Eagle Peak, an alternative school located in the former Pratt Elementary School building, will be downsized and most of its 80 students and staff will be sent to other schools and facilities this fall, Spokane Public Schools announced Thursday.
The changes are unrelated to ongoing school budget cuts, according to spokesman Brian Coddington. The district does not anticipate staff reductions in the move.
Eagle Peak has about 40 employees, including 14 teachers and 22 support staff, most of whom work closely with individual students as paraeducators.
The decision is driven partly from a study commissioned by the district with the Urban Special Education Leadership Collaborative in the fall of 2017, with the hopes of using the information to improve the district’s special education services.
Findings were shared with the school board March 27 by Adam Swinyard, the district’s chief academic officer, and Becky Ramsey, a secondary program assistant.
Among the recommendations were that “Eagle Peak must be better connected to the district and to the Special Education Department and can be used as a resource to the district.”
In that same presentation, it was noted that the district is exploring alternative sites for the various programs offered within Eagle Peak.
During the next few weeks, Coddington said, parents and students will be offered other choices, depending on age and other assessments.
The district has invited parents to attend a meeting on May 14 at Logan Elementary School to discuss their options. For some, that could include attending their neighborhood schools.
Some students will be sent to Excelsior Wellness Center, a comprehensive behavioral health services center located on Indian Trail Road in northwest Spokane.
Excelsior Wellness Center is a nonprofit, private agency that provides inpatient and outpatient treatment to youths and their families.
A budget proposal released Wednesday called for a major increase in the district’s contract with Excelsior – from $237,784 this year to more than $1.5 million next school year.
Locations for all nine programs – six of which are currently housed at Eagle Peak – haven’t been determined, Coddington said.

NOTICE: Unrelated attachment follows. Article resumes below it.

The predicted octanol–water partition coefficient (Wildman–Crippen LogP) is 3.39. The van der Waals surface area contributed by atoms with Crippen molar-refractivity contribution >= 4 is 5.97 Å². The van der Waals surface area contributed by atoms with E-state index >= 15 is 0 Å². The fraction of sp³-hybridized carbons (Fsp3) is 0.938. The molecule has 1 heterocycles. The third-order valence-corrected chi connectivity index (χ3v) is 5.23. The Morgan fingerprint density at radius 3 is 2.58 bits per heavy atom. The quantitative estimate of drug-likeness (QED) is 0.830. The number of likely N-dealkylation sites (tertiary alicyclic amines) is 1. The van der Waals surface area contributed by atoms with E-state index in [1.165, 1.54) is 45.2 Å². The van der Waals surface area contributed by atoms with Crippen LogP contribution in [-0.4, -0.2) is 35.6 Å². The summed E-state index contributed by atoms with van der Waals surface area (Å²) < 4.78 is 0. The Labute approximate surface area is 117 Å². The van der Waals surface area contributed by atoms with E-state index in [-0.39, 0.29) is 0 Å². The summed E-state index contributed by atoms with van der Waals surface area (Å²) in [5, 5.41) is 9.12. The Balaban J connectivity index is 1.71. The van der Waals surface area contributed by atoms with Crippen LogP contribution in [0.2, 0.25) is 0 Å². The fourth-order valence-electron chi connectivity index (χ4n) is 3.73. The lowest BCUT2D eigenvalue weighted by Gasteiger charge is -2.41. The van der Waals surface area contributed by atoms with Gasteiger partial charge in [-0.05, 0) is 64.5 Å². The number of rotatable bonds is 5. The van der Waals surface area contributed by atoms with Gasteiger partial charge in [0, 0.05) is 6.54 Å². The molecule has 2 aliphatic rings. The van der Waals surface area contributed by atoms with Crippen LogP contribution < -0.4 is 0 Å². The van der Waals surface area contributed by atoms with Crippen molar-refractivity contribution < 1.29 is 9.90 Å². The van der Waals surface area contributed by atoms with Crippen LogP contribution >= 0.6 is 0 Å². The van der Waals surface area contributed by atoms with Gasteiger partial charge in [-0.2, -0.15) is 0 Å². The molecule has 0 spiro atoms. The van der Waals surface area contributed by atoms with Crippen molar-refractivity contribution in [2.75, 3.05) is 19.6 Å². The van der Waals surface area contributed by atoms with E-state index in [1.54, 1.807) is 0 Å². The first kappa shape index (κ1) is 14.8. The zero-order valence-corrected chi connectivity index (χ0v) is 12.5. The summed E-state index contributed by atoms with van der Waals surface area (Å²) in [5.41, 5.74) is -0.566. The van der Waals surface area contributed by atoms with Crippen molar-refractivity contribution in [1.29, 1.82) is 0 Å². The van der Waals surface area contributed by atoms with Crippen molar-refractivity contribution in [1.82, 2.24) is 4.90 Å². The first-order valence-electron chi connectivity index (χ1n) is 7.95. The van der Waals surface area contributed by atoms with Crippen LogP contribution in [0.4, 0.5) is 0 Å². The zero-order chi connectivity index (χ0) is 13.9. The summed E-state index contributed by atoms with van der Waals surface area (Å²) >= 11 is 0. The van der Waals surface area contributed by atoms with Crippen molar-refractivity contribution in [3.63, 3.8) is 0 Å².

Choices include three new programs.
At Glover Middle School, the district will establish an “inclusion-based model” for seventh- and eighth-graders who require intervention.
At a location to be determined, a vocational program would access the district-owned NEWTech facilities in northeast Spokane.
And an alternative high school for students “who might benefit from a smaller environment, with project-based and blended learning with a vocational component,” Coddington said.
Six programs offered at Eagle Peak will be relocated. They are:
Voyage, which provides individualized academic and behavioral services for students in grades 4-6.
Trek, which offers individualized academic and behavioral services for students in grades 6-8.
180, which serves seventh- and eighth-graders in a blended learning environment using district curriculum, while also providing behavioral and social/emotional life skills.
Eagle High School, which serves high school students with what the district calls a “safe, structured, and therapeutic model.”
Summit High School, an Alternative Learning Experience (ALE) program serving high school students with a flexible schedule. Students work on academics as well as social/emotional skills.
Transitions, an ALE in which staff provide the academic support students need to finish their education.
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